Description: Patent litigation is notorious for the technicality of evidence and the rhetoric of experts. Citizens selected to serve on the jury have no specialized training and have rarely been exposed to the technology or the patent process. This study provides insight into the field of jury decision-making in complex patent cases by analyzing the cognitive gaps and the tactics used by jurors to minimize them. Additionally, the study examines the justifications for the damage awards jurors provide. This analysis focused on jurors engaged in mock trial patent deliberations. The story model and sensemaking theory serve as the theoretical framework of this research and provide a structure for support and a lens for analysis. The results indicate that jurors rely on three distinct and dichotomous topologies when navigating cognitive gaps. Searching for answers either individually or as a group, relying on lists or stories, and turning to facts or emotions, jurors navigate through their uncertainty. Through the line-by-line analysis of mock jury transcriptions, three continuums regarding damage justifications emerged. Jury members found themselves navigating uncertainty versus certainty, rationality versus irrationality, and facts versus emotions. The theoretical implications broaden the story model to include cognitive gaps in all phases and increase the ...
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Diversity Revealed: Photovoice Methodology as a Means for Understanding How Teens Construct Diversity

Diversity Revealed: Photovoice Methodology as a Means for Understanding How Teens Construct Diversity

Date: May 2011
Creator: Rodriguez, Stuti Mehta
Description: Through the partnership of standpoint theory and photovoice method, the present study looked at how teenagers, attending a multicultural education camp, define diversity, as well as what the participants considered to be the benefits and limitations of diversity. Standpoint theory gives the theoretical perspective to understand the marginalized voice of teenagers, while photovoice provides the tools to better capture and understand their marginalized voice. This study was situated in a professionally-developed camp, Camp CommUNITY, that emphasizes multicultural awareness amongst teens. Nine participants and 46 pictures were analyzed. Resulting from open coding, 11 categories and 6 themes were identified. Each theme and definitions of diversity are approached with a dialectical perspective, yielding to the model of dialectical dimensions of diversity. To answer Research Question 2, participants identified both benefits and limitations for photovoice method. Additional theoretical, practical, and methodological implications, limitations, and directions for future research are addressed.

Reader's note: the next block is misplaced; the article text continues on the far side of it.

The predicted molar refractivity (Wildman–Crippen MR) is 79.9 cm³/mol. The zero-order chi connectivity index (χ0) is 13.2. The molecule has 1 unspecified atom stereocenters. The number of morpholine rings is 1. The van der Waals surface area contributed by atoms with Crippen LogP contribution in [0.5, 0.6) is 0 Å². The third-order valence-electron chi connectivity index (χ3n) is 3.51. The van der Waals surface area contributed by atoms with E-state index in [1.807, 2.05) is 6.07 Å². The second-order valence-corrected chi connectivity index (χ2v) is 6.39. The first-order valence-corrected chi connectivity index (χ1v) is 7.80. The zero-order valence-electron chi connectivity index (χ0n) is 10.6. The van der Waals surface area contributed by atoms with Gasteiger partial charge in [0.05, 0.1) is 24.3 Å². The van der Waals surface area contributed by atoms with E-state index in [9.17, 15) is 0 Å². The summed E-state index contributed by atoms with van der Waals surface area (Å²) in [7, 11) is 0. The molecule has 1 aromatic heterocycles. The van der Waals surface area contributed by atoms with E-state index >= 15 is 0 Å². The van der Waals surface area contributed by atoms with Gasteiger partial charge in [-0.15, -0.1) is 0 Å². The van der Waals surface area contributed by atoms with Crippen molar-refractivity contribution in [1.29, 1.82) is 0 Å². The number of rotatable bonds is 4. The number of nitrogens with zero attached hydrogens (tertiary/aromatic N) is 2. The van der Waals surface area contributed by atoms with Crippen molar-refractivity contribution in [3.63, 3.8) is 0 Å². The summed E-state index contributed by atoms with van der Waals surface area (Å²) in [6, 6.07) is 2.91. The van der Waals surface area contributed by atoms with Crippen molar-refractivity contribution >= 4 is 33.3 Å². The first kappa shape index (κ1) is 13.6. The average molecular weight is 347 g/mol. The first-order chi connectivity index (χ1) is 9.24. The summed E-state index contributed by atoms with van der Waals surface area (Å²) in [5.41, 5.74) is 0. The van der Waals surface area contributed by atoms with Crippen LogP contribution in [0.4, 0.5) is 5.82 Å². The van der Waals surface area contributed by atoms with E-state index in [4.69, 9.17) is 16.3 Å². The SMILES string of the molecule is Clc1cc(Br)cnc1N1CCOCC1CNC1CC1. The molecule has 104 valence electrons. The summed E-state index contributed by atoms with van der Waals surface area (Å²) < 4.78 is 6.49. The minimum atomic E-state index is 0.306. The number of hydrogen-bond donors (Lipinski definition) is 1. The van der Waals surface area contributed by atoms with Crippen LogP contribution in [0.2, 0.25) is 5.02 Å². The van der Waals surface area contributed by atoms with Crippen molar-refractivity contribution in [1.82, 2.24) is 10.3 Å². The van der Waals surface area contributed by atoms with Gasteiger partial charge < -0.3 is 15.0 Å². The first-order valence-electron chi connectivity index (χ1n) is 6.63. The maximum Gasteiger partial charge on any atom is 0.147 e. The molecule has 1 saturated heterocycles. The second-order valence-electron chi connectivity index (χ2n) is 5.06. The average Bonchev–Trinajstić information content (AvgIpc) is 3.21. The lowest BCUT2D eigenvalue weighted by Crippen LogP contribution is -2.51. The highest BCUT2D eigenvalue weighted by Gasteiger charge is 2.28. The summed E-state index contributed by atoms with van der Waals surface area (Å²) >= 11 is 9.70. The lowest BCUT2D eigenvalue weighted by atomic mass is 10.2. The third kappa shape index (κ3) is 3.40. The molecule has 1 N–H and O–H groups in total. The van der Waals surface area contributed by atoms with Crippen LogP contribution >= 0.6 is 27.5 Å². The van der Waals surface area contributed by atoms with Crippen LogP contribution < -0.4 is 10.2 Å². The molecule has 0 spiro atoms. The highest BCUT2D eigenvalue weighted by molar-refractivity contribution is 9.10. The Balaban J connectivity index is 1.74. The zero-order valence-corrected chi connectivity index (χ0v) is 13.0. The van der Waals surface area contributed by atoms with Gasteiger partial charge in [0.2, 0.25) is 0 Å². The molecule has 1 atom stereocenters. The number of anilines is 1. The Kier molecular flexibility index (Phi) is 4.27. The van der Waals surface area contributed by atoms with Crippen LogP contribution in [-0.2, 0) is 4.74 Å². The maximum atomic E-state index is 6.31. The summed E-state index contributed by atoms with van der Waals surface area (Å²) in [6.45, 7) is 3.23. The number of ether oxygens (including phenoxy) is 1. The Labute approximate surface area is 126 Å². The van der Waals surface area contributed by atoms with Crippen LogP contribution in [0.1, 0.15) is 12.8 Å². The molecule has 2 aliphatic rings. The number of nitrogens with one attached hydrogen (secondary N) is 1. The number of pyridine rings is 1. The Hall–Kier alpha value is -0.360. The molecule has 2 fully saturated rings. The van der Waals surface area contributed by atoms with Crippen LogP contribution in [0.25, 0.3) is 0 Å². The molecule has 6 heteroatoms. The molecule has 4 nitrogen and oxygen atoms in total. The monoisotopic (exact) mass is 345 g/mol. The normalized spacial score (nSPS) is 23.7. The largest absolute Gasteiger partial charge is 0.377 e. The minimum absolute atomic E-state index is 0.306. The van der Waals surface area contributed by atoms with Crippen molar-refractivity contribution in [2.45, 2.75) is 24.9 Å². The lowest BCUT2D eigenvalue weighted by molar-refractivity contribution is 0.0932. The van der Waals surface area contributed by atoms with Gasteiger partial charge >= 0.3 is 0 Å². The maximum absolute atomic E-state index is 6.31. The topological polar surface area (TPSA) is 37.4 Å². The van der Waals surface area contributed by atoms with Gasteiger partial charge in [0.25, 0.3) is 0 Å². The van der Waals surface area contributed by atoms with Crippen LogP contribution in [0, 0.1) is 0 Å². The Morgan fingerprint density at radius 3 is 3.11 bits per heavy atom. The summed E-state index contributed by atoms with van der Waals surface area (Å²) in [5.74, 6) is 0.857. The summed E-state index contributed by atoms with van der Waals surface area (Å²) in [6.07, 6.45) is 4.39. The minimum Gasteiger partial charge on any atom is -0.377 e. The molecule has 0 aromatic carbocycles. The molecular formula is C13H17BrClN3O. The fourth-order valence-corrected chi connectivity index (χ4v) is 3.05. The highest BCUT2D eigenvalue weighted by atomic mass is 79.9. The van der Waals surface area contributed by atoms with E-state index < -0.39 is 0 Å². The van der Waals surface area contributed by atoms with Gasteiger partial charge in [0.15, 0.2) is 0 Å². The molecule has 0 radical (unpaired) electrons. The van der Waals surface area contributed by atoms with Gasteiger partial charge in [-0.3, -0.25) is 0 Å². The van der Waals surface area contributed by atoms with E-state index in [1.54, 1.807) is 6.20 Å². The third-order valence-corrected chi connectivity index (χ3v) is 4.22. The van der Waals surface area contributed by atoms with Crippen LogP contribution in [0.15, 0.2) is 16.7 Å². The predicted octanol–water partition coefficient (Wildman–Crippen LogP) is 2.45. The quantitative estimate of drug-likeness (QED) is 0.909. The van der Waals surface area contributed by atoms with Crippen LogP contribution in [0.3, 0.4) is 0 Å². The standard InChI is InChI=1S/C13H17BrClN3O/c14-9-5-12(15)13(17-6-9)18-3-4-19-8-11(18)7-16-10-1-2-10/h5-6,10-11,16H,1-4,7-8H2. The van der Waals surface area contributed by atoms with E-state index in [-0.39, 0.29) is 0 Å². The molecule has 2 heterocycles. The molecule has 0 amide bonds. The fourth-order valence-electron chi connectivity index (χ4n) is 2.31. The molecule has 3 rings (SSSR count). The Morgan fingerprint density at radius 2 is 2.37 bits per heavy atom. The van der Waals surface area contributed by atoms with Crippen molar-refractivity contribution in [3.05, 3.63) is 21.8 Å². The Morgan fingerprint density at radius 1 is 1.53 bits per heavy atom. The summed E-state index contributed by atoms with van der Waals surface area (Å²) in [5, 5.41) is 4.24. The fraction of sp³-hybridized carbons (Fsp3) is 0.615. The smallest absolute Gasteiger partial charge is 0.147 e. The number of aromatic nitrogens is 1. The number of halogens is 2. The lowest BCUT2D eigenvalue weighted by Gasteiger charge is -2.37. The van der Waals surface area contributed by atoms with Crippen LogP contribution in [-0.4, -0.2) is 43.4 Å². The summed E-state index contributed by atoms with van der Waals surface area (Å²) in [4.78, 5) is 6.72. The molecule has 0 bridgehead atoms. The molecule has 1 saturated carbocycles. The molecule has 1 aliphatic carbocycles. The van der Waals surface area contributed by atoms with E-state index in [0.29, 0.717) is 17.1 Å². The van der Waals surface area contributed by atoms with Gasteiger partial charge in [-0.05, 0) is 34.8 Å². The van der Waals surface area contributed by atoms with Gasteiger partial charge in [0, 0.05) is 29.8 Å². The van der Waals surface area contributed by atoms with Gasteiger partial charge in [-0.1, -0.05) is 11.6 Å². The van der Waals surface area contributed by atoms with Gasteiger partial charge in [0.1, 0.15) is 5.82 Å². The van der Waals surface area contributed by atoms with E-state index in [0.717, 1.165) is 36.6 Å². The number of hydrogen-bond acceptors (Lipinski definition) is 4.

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Family Sex Talk: Analyzing the Influence of Family Communication Patterns on Parent and Late Adolescent's Sex Conversations

Family Sex Talk: Analyzing the Influence of Family Communication Patterns on Parent and Late Adolescent's Sex Conversations

Date: August 2010
Creator: Allen, Evette L.
Description: Family communication has the potential to affect a variety of youth behavioral outcomes including adolescent sexual risk behavior. Within chapter 1, I present past literature on adolescent sexual risk behaviors, family communication patterns, and the gaps associated with those areas. In chapter 2, I review previous literature on adolescent sexual risk behavior, parent-child communication and family communication patterns. In chapter 3, I present the method which includes a description of the participants, procedures, measures, and data analysis used. In Chapter 4, I present the results of the study. According to the results of the study, father-child communication is not a better predictor of adolescent sexual risk behavior. A higher quantity of parent-child communication does not lead to less adolescent sexual risk behavior. Participants with a pluralistic family type do significantly differ from laissez-faire and protective family types in regards to levels of parent-child communication. Participants with a consensual family type do have significantly higher levels of parent-child communication in comparison to laissez-faire family types, but not protective family types. Finally, in chapter 5, I present the discussion with a review of previous research (consistent or inconsistent with the current findings), limitations and conclusions for the current study.
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From Brecht to Butler: an Analysis of Dirty Grrrls

From Brecht to Butler: an Analysis of Dirty Grrrls

Date: August 2014
Creator: Lugo, Joanna